A pathbreaker at the med school

Carolyn Walch Slayman was a leader and a mentor at the medical school.

Terry Dagradi

Terry Dagradi

Carolyn Walch Slayman was the first woman to head a department at the School of Medicine. View full image

Carolyn Walch Slayman, deputy dean for academic and scientific affairs at the Yale School of Medicine, passed away on December 27 at age 79, leaving a trail of firsts and a legacy of decades of work with junior faculty. “Now that she is gone, it is even more apparent how much she did behind the scenes in her quiet, unassuming way,” says Lynn Cooley, dean of the Graduate School of Arts and Sciences. Slayman hired Cooley in 1989, and Cooley still marvels at the support Slayman gave her over the years.

“She had a unique ability to listen to people in a thoughtful way,” says Robert Alpern, dean of the medical school, “and not always give them what they wanted, but make them feel that they had been heard and that they were important. She probably had just the perfect temperament of anyone that one gets to work with.”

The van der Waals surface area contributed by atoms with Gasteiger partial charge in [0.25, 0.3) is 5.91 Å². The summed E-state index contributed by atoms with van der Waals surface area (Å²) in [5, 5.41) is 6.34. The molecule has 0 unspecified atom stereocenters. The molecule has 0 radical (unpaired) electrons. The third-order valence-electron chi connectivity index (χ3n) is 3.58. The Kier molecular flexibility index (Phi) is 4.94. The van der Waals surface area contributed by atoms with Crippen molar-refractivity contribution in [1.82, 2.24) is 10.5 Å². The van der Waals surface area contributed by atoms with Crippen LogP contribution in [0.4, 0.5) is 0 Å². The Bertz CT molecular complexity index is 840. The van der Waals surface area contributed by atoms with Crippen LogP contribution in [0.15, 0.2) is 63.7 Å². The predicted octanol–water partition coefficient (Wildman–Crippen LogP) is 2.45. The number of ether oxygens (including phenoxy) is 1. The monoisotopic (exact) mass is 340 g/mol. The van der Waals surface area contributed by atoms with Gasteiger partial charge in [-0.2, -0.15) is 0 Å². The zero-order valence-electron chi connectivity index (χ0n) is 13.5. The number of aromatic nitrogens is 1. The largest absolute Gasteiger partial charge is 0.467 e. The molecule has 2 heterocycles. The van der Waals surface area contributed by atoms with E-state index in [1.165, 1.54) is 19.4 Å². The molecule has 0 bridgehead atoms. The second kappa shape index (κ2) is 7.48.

Slayman first arrived at Yale in 1967, when she joined the medical school as an assistant professor in the Departments of Microbiology and Physiology. She had been the only woman in her PhD year at Rockefeller University. When she was named chair of the Department of Genetics in 1984, she became the first woman to head a department in the medical school. Seven years later, she was named Sterling Professor of Genetics—only the second woman to receive a Sterling Professorship, Yale’s highest academic honor. And in 1995, she was the first woman to be named a deputy dean at the medical school.

“She went way beyond the call of duty,” says Cooley, remembering Slayman’s handwritten notes on her first grant proposals, which she returned to Cooley overnight. “She took the time to really help; she showed an unusual level of dedication.” Slayman also had a lighter side. “She was a great storyteller,” adds Cooley, and “enjoyed listening to trucker music. She knew it and would sing along.”

In her years as deputy dean, from 1995 until her death, Cooley says Slayman was always fully engaged and supportive. “Unselfishly, without fanfare or fuss,” Cooley told the group at Slayman’s memorial service, “Carolyn became my most valuable mentor through every stage of my career at Yale.”

The comment period has expired.